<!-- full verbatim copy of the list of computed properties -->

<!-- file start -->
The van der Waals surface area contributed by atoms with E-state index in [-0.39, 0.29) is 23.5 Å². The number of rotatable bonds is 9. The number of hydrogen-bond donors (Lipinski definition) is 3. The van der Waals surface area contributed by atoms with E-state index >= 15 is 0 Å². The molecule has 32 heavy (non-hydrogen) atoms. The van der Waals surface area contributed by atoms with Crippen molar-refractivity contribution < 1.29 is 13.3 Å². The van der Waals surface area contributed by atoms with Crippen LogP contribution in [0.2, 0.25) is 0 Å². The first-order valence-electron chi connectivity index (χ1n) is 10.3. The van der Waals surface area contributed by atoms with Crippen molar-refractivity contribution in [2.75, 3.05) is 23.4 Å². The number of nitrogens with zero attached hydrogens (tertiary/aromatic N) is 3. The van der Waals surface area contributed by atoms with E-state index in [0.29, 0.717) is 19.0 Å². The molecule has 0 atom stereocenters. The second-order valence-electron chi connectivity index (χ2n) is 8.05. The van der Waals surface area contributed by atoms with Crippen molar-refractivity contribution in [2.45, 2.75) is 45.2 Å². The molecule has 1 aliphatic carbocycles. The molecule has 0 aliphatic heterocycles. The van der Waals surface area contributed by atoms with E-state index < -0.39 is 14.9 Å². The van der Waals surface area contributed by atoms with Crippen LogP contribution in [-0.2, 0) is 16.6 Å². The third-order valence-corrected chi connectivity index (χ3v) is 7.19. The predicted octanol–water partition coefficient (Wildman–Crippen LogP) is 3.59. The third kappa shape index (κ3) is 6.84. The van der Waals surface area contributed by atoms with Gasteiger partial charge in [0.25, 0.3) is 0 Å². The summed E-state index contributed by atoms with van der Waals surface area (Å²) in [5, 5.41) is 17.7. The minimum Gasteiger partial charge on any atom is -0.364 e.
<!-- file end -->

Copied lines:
The van der Waals surface area contributed by atoms with E-state index in [-0.39, 0.29) is 23.5 Å². The number of rotatable bonds is 9. The number of hydrogen-bond donors (Lipinski definition) is 3. The van der Waals surface area contributed by atoms with E-state index >= 15 is 0 Å². The molecule has 32 heavy (non-hydrogen) atoms. The van der Waals surface area contributed by atoms with Crippen molar-refractivity contribution < 1.29 is 13.3 Å². The van der Waals surface area contributed by atoms with Crippen LogP contribution in [0.2, 0.25) is 0 Å². The first-order valence-electron chi connectivity index (χ1n) is 10.3. The van der Waals surface area contributed by atoms with Crippen molar-refractivity contribution in [2.75, 3.05) is 23.4 Å². The number of nitrogens with zero attached hydrogens (tertiary/aromatic N) is 3. The van der Waals surface area contributed by atoms with E-state index in [0.29, 0.717) is 19.0 Å². The molecule has 0 atom stereocenters. The second-order valence-electron chi connectivity index (χ2n) is 8.05. The van der Waals surface area contributed by atoms with Crippen molar-refractivity contribution in [2.45, 2.75) is 45.2 Å². The molecule has 1 aliphatic carbocycles. The molecule has 0 aliphatic heterocycles. The van der Waals surface area contributed by atoms with E-state index < -0.39 is 14.9 Å². The van der Waals surface area contributed by atoms with Crippen LogP contribution in [-0.2, 0) is 16.6 Å². The third-order valence-corrected chi connectivity index (χ3v) is 7.19. The predicted octanol–water partition coefficient (Wildman–Crippen LogP) is 3.59. The third kappa shape index (κ3) is 6.84. The van der Waals surface area contributed by atoms with Gasteiger partial charge in [0.25, 0.3) is 0 Å². The summed E-state index contributed by atoms with van der Waals surface area (Å²) in [5, 5.41) is 17.7. The minimum Gasteiger partial charge on any atom is -0.364 e.